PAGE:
Middlesex County’s Otlowski Center for Mental Health Care adapts to offer critical services during the pandemic

Middlesex County’s Otlowski Center for Mental Health Care adapts to offer critical services during the pandemic


Center offers key mental wellness tips in light of
Mental Health Awareness Month in May


MIDDLESEX COUNTY – The George J. Otlowski, Sr. Center for Mental Health Care is one of the last community mental health facilities in the State of New Jersey, and during the COVID-19 pandemic it has continued to operate without disruption, providing critical services to the community. In fact, it expanded its staff of more than 45 licensed mental health professionals to meet the growing needs of Middlesex County residents in this uncertain time.  Like many organizations, the Center pivoted to provide seamless services by digitizing its intake forms; offering extensive telehealth services — including therapy sessions, medication management services, psychiatric evaluations, and more; offering a comprehensive list of financial resources; and creating a dedicated COVID-19 support group. With the pandemic still raging on in the country and around the world, the crisis is adversely affecting the mental health of every resident in the community – and the Otlowski Center is available to help.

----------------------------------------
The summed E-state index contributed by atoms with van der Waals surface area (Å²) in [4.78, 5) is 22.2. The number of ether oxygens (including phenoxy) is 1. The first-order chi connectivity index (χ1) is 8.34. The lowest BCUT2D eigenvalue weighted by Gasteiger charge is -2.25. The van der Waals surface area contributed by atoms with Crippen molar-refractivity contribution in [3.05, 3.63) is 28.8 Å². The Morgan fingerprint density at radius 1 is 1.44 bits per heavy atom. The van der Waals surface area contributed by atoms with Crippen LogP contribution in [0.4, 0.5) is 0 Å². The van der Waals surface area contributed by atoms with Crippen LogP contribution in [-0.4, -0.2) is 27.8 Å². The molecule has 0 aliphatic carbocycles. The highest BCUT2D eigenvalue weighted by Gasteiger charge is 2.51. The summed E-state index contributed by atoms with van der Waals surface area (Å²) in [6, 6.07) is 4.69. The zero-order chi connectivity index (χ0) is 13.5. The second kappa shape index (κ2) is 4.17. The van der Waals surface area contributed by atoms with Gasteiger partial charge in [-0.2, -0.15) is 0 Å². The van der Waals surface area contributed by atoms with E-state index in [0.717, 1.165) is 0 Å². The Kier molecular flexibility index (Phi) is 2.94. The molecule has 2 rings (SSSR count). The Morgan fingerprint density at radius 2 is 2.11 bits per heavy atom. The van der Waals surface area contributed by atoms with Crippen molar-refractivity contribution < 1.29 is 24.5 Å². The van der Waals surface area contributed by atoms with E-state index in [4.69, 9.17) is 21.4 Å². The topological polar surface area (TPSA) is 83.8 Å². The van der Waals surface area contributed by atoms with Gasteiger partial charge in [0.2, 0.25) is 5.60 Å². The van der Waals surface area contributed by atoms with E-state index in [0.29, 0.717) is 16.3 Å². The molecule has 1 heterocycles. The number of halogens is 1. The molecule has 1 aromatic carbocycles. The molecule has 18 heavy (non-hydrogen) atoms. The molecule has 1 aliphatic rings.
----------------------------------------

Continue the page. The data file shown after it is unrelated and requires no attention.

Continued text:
“Besides the core CDC guidelines for COVD-19 safety, what’s equally important to be mindful of is our mental health during this ongoing pandemic,” said Ronald G. Rios, Director of the Board of County Commissioners. “While we know social distancing and other rules are keeping us safe, it is also impeding on our human need to feel connected, and this lack of connection is starting to impact individuals in a number of ways. The services offered by the Otlowski Center are crucial during this time. The Board of County Commissioners continues to fund and prioritize mental health care in our County.”